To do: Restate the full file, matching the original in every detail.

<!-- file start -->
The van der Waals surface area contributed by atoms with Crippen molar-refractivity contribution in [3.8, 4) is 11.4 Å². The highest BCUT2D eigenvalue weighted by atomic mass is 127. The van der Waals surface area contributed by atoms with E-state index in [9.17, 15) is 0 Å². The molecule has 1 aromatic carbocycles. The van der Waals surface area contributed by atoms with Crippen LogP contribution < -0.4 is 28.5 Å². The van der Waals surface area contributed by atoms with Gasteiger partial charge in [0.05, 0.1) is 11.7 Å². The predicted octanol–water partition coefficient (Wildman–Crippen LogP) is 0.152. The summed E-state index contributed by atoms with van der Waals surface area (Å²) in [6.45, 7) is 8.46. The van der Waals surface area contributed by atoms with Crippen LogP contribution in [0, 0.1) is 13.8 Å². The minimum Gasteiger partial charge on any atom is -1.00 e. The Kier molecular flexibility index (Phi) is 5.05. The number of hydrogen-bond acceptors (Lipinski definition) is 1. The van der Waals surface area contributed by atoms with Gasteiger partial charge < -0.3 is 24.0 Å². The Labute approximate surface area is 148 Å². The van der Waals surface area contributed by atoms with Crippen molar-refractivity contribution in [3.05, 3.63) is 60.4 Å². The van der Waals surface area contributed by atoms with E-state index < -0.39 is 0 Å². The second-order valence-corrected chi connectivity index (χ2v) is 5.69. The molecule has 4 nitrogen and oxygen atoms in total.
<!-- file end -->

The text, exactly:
The van der Waals surface area contributed by atoms with Crippen molar-refractivity contribution in [3.8, 4) is 11.4 Å². The highest BCUT2D eigenvalue weighted by atomic mass is 127. The van der Waals surface area contributed by atoms with E-state index in [9.17, 15) is 0 Å². The molecule has 1 aromatic carbocycles. The van der Waals surface area contributed by atoms with Crippen LogP contribution < -0.4 is 28.5 Å². The van der Waals surface area contributed by atoms with Gasteiger partial charge in [0.05, 0.1) is 11.7 Å². The predicted octanol–water partition coefficient (Wildman–Crippen LogP) is 0.152. The summed E-state index contributed by atoms with van der Waals surface area (Å²) in [6.45, 7) is 8.46. The van der Waals surface area contributed by atoms with Crippen LogP contribution in [0, 0.1) is 13.8 Å². The minimum Gasteiger partial charge on any atom is -1.00 e. The Kier molecular flexibility index (Phi) is 5.05. The number of hydrogen-bond acceptors (Lipinski definition) is 1. The van der Waals surface area contributed by atoms with Gasteiger partial charge < -0.3 is 24.0 Å². The Labute approximate surface area is 148 Å². The van der Waals surface area contributed by atoms with Crippen molar-refractivity contribution in [3.05, 3.63) is 60.4 Å². The van der Waals surface area contributed by atoms with E-state index < -0.39 is 0 Å². The second-order valence-corrected chi connectivity index (χ2v) is 5.69. The molecule has 4 nitrogen and oxygen atoms in total.